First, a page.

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Most European luxury car brands posted healthy sales increases in the first 10 months of 1994 compared with the same period a year ago. (chart) EUROPEAN CARS DRIVE BACK

By Published on .

European luxury car makes are on the rise, a comeback that testifies to the power of sustained brand images.

Sales are up this year for BMW, Volvo, Mercedes-Benz, Saab, Jaguar and Porsche models, a trend that could continue with the rollout of fresh new products and features such as the first side-impact air bag, being offered on a Volvo Cars of North America model. Only Alfa Romeo Distributors of North America and Audi of America have shown sales declines, and Audi appears poised for a resurgence based on price cuts ranging from 7% to 25% applied in October across its line.

Audi is following the lead of other European marketers, who have been holding the line even as the strong yen has put upward pressure on Japanese competitors' prices. Lexus sales declined 9.7% this year through October, while American Honda Motor Co.'s Acura and Nissan Motor Corp. USA's Infiniti posted 6.7% and 4.6% increases, respectively.

With prices close to parity, brand image is proving to be an advantage for most European makes over the relatively new Japanese brands, said John Bulcroft, president of the Advisory Group, a Cresskill, N.J., auto marketing consultancy.

The early success of Toyota Motor Sales USA's Lexus unit didn't just force the Europeans to reconsider pricing. It also spurred a rethinking of how to leverage brand equity, said Andy Goldberg, general manager-integrated marketing communications for Mercedes-Benz of North America.

"Lexus demonstrated the need for Mercedes-Benz to make clear to buyers why heritage was important, by explaining the core values of the brand and how that translates into the way the car performs," Mr. Goldberg said.

In current Mercedes-Benz advertising from Lowe & Partners/SMS, New York, that means reinforcing strengths in areas such as engineering and safety, while at the same time appealing to younger buyers by communicating an affordable price and a more youthful attitude.

BMW's introductory campaign for the redesigned 740i sedan, from Mullen, Wenham, Mass., illustrates another way European makes are building on their strengths. The car, priced at $57,900, was introduced last month as "The BMW of luxury cars," playing on BMW's already strong reputation for performance.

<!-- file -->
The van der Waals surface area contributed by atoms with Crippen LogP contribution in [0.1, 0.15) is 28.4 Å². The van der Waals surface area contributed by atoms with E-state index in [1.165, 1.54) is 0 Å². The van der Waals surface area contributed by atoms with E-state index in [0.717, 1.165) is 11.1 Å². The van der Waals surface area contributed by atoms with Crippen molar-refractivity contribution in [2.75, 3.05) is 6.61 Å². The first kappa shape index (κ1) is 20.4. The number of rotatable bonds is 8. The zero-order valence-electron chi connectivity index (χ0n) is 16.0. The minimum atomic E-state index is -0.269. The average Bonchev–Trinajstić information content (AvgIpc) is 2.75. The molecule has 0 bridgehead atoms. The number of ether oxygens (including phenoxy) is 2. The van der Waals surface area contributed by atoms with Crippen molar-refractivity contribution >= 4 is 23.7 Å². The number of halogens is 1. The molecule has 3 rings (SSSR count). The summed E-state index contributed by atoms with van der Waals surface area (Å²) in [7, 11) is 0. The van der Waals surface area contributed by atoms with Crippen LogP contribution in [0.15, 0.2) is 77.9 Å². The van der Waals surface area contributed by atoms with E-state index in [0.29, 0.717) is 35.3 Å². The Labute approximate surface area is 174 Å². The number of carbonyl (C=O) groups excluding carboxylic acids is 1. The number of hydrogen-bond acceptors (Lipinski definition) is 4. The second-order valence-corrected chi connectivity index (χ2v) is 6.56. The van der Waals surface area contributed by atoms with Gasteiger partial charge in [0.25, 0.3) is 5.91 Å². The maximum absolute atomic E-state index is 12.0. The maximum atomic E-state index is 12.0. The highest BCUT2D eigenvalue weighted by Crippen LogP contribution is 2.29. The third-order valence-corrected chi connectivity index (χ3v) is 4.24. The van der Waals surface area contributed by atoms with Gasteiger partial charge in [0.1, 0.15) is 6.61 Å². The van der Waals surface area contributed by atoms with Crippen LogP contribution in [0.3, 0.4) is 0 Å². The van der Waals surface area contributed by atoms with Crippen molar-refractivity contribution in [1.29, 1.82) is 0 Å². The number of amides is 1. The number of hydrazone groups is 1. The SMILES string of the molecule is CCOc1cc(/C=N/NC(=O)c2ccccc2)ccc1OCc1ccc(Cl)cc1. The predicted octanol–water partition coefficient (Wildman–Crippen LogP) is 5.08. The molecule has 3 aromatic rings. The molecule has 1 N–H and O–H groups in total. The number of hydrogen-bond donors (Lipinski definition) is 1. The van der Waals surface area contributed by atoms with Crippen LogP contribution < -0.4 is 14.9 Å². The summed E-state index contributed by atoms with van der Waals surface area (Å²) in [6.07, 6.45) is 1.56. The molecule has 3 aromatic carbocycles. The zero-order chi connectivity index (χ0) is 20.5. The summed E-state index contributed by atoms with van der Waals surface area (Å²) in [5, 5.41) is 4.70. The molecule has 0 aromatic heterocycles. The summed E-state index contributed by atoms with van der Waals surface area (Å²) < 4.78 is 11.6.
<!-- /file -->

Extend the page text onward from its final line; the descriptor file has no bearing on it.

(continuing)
"When a car is state of the art, heritage adds a remarkable aspect of legitimacy," said Jim Mc-Dowell, VP-marketing for BMW of North America.

A strong brand image enabled Jaguar to survive rough times, according to Michael Dale, president of Jaguar Cars, the company's U.S. marketing arm.

Jaguar's new XJ line of sedans goes a long way toward solving the company's problems on quality and value points while maintaining the prestigious image, Mr. Dale said.

One European make that is trying to rebuild its image is Audi. The German importer is trying to position itself as the brand offering the best value for top German engineering, in advertising by McKinney & Silver, Raleigh, N.C.

The campaign is based on a strategy that includes price cuts, a simplified model lineup, and a decision to market its all-wheel-drive Quattro system as a $1,500 add-on instead of as part of a more expensive option package.

Mr. Bulcroft predicted 1995 will be another strong year for European luxury marketers, despite new competition such as the redesigned Lexus LS400 that was introduced in November and a freshened Lincoln Continental that Ford Motor Co. will bring out in December.

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